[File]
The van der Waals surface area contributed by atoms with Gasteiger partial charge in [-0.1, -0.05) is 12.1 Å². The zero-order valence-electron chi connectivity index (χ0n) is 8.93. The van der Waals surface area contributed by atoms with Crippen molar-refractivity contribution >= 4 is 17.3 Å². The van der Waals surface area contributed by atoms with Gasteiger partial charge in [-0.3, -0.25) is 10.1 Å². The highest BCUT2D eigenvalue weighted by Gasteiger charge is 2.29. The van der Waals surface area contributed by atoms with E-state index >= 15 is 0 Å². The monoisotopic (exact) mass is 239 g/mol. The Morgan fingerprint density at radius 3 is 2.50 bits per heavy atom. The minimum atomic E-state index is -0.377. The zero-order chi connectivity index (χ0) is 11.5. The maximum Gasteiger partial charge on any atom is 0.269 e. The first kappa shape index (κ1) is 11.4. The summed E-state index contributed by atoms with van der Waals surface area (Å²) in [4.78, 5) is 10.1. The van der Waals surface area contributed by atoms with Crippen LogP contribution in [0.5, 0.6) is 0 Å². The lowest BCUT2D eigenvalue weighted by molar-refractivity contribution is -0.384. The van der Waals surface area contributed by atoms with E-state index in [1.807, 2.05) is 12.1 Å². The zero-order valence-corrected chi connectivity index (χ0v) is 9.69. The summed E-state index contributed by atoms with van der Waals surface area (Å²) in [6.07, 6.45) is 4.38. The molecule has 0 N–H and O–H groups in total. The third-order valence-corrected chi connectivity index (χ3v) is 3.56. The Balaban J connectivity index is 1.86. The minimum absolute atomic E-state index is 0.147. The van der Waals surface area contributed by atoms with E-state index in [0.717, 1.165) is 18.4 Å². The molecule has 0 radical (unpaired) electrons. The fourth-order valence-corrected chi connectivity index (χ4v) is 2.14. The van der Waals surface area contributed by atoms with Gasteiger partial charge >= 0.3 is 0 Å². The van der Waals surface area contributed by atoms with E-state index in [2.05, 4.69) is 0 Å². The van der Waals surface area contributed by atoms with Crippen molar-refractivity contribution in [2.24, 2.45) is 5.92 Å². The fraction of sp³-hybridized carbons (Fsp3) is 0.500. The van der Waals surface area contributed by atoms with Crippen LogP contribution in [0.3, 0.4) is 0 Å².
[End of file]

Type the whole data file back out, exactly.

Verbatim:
The van der Waals surface area contributed by atoms with Gasteiger partial charge in [-0.1, -0.05) is 12.1 Å². The zero-order valence-electron chi connectivity index (χ0n) is 8.93. The van der Waals surface area contributed by atoms with Crippen molar-refractivity contribution >= 4 is 17.3 Å². The van der Waals surface area contributed by atoms with Gasteiger partial charge in [-0.3, -0.25) is 10.1 Å². The highest BCUT2D eigenvalue weighted by Gasteiger charge is 2.29. The van der Waals surface area contributed by atoms with E-state index >= 15 is 0 Å². The monoisotopic (exact) mass is 239 g/mol. The Morgan fingerprint density at radius 3 is 2.50 bits per heavy atom. The minimum atomic E-state index is -0.377. The zero-order chi connectivity index (χ0) is 11.5. The maximum Gasteiger partial charge on any atom is 0.269 e. The first kappa shape index (κ1) is 11.4. The summed E-state index contributed by atoms with van der Waals surface area (Å²) in [4.78, 5) is 10.1. The van der Waals surface area contributed by atoms with Crippen LogP contribution in [0.5, 0.6) is 0 Å². The lowest BCUT2D eigenvalue weighted by molar-refractivity contribution is -0.384. The van der Waals surface area contributed by atoms with E-state index in [1.807, 2.05) is 12.1 Å². The zero-order valence-corrected chi connectivity index (χ0v) is 9.69. The summed E-state index contributed by atoms with van der Waals surface area (Å²) in [6.07, 6.45) is 4.38. The molecule has 0 N–H and O–H groups in total. The third-order valence-corrected chi connectivity index (χ3v) is 3.56. The Balaban J connectivity index is 1.86. The minimum absolute atomic E-state index is 0.147. The van der Waals surface area contributed by atoms with E-state index in [0.717, 1.165) is 18.4 Å². The molecule has 0 radical (unpaired) electrons. The fourth-order valence-corrected chi connectivity index (χ4v) is 2.14. The van der Waals surface area contributed by atoms with Gasteiger partial charge >= 0.3 is 0 Å². The van der Waals surface area contributed by atoms with E-state index in [2.05, 4.69) is 0 Å². The van der Waals surface area contributed by atoms with Crippen molar-refractivity contribution in [2.24, 2.45) is 5.92 Å². The fraction of sp³-hybridized carbons (Fsp3) is 0.500. The van der Waals surface area contributed by atoms with Crippen LogP contribution in [0.3, 0.4) is 0 Å².